It was not like I allowed it to happen.
My arms were weak as twigs
And my heart thumped like a thunderstorm.
The day he left the house.
His right arm waved farewell to me and Mama.
From a distance through the unwashed windowpane,
He wasn’t like a butterfly fluttering its wings
for the last time.
His lanky 6’1 build stood stiff and stoic like a bronze statue,
His back frame faced me.
I imagined his full scarlet lips closed tight.
He would move with an unhurried gesture.
As if hesitating,
Maybe he was waiting…
Waiting for me and Mama to tell him not to leave.
The day he left,
I could hear his son, an infant
First carried out of his wife’s womb,
It wasn’t like his hands were handcuffed behind his back.
He was free to go.
Mama said so.
Glancing out of the broken windows,
Her silent expression was stressed.
He took no noticed of her wrinkled, weary face,
which concealed her cried tears of last night.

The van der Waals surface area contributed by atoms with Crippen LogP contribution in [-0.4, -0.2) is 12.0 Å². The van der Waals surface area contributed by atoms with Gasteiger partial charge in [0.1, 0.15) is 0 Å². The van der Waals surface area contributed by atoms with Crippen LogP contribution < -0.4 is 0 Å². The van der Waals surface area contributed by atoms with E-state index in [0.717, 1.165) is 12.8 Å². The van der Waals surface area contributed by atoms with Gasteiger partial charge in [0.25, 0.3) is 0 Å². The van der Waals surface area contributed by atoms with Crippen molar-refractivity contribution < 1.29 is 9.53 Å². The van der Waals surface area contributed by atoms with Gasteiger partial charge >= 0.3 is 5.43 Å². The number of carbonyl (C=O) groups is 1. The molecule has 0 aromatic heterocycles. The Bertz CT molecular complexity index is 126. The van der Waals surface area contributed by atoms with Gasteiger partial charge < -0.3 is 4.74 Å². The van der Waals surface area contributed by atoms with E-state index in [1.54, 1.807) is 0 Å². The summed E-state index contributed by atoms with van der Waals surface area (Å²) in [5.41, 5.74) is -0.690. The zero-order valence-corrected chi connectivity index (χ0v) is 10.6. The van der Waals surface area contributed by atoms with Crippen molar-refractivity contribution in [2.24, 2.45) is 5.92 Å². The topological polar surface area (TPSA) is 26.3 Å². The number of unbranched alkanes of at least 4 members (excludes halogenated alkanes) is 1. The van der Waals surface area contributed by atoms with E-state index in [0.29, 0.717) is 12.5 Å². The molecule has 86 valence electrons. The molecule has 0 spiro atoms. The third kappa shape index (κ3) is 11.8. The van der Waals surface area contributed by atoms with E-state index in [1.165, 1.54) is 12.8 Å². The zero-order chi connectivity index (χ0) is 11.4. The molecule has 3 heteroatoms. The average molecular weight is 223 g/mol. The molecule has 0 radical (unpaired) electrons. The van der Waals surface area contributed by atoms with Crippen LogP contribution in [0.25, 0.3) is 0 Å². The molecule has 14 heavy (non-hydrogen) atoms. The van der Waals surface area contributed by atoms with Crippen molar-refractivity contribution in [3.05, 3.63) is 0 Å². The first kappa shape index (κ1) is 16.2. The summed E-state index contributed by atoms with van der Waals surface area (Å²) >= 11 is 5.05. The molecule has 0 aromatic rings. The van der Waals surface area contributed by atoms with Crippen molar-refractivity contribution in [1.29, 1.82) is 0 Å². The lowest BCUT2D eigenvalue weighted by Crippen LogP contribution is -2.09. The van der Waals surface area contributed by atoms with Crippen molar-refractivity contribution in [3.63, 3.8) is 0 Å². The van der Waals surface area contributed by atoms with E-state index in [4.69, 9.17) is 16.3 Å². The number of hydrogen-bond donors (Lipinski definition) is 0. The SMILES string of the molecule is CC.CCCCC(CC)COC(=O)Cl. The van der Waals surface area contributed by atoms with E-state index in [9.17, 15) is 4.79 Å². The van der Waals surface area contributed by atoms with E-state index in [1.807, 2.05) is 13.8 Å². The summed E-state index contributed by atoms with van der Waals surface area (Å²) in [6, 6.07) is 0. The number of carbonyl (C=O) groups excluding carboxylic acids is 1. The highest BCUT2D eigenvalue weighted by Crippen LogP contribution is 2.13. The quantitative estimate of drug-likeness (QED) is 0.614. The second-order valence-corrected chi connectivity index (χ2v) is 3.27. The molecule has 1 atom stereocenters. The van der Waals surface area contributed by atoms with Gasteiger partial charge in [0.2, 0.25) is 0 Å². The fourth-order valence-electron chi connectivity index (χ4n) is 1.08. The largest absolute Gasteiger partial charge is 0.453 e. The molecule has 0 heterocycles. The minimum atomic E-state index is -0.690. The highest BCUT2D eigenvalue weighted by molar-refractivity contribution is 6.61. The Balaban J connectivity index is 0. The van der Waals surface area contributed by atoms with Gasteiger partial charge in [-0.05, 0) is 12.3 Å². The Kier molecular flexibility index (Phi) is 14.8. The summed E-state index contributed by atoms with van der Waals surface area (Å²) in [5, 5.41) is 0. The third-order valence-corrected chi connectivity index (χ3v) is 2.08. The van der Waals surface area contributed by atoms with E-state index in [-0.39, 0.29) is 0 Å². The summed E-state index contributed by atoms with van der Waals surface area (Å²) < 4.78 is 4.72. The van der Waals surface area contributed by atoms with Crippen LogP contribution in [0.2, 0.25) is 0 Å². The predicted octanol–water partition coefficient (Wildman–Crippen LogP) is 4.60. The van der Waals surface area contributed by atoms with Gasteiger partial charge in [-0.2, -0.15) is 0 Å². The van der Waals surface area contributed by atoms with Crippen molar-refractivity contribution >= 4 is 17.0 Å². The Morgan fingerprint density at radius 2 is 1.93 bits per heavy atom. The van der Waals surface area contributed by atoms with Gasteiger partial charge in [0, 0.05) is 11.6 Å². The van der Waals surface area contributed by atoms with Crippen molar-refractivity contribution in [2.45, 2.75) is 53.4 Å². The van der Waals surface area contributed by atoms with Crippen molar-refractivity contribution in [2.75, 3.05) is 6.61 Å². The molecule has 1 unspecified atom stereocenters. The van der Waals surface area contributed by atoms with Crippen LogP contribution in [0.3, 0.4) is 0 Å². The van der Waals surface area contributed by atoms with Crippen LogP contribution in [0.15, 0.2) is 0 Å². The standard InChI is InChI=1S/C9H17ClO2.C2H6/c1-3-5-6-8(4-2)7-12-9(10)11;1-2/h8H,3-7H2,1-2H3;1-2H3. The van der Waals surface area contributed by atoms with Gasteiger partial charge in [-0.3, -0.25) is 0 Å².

my heart kept thumping.
It wasn’t like I wanted him to abandon his past.
I saw her situated by the dark gloomy gates,
her round belly protruded,
From the dusty window, her black hair
fell straight down her broad shoulders.
He would brush the long bleak strands
cascading down her cheerless face.
Her fake smile already missed him.
He could tell.
He didn’t dwell too long,
so he quickened his pace.
Kissed her on her pale chilly cheek.
And waved goodbye to me and Mama.
He never turned back around.
This is a reprint of work originally published in Dimsum: Asia’s Literary Journal.
Ha Kiet Chau is a poet and freelance writer. She teaches art and literature in the San Francisco Bay Area. Her writings have appeared or are forthcoming in Plougshares, Asia Literary Review, THRUSH Poetry Journal, Bedtime-Story, Marco Polo, and many others.